But what fascinates me is the mystery of our friendships. I have made wonderful friends through the years and in various parts of the country. But the friends I made in high school and grade school hold a special place in my heart. In fact, there is one man who frequently attends these gatherings and who was in my high school class but we didn’t know each other all those years ago. We met for the first time over one of these dinners. Yet I have a connection to him as though we had known one another since high school. Our shared experiences, people, and places in history have drawn us together as surely as the friends I knew well and with whom I shared secrets and English literature.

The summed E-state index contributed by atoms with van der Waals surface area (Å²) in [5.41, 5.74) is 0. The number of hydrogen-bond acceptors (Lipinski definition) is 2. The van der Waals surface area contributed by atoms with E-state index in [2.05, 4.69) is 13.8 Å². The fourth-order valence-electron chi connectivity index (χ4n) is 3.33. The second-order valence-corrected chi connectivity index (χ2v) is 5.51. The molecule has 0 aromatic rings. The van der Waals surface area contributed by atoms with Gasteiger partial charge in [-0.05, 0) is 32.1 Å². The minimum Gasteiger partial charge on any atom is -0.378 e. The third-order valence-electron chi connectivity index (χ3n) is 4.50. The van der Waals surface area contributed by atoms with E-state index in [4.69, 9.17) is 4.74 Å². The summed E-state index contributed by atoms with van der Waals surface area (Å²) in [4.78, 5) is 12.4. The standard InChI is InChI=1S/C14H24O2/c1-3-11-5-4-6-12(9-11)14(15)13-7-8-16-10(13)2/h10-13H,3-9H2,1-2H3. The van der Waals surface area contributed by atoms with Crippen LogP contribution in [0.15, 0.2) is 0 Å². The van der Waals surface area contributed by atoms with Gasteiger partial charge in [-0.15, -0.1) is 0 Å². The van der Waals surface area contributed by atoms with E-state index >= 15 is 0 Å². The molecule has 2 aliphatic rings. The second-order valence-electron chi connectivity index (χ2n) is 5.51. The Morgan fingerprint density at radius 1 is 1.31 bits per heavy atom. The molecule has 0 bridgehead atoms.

Although I haven’t experienced it myself, I know that more often than not, it is true that blood is thicker than water. I’ve witnessed time and time again that which draws people together for holidays and special occasions and those gatherings are based more times than not on blood. But for me, those friendships I have going all the way back to elementary school hold not only memories that are sacrosanct but the promise of a future together no matter how far apart we may live.

Hardy Boys inscriptionAt our latest mini-reunion just last week, a friend who goes all the way back to second grade with me, carefully unwrapped a book from a non-descript plastic bag. It was obviously old, but it was in very good condition, lacking only the slip cover. “Hardy Boys?” I asked as I read the title (there was no clue, really, except for the obvious mystery and the shape of the book). “Yes,” he said, “but look inside.”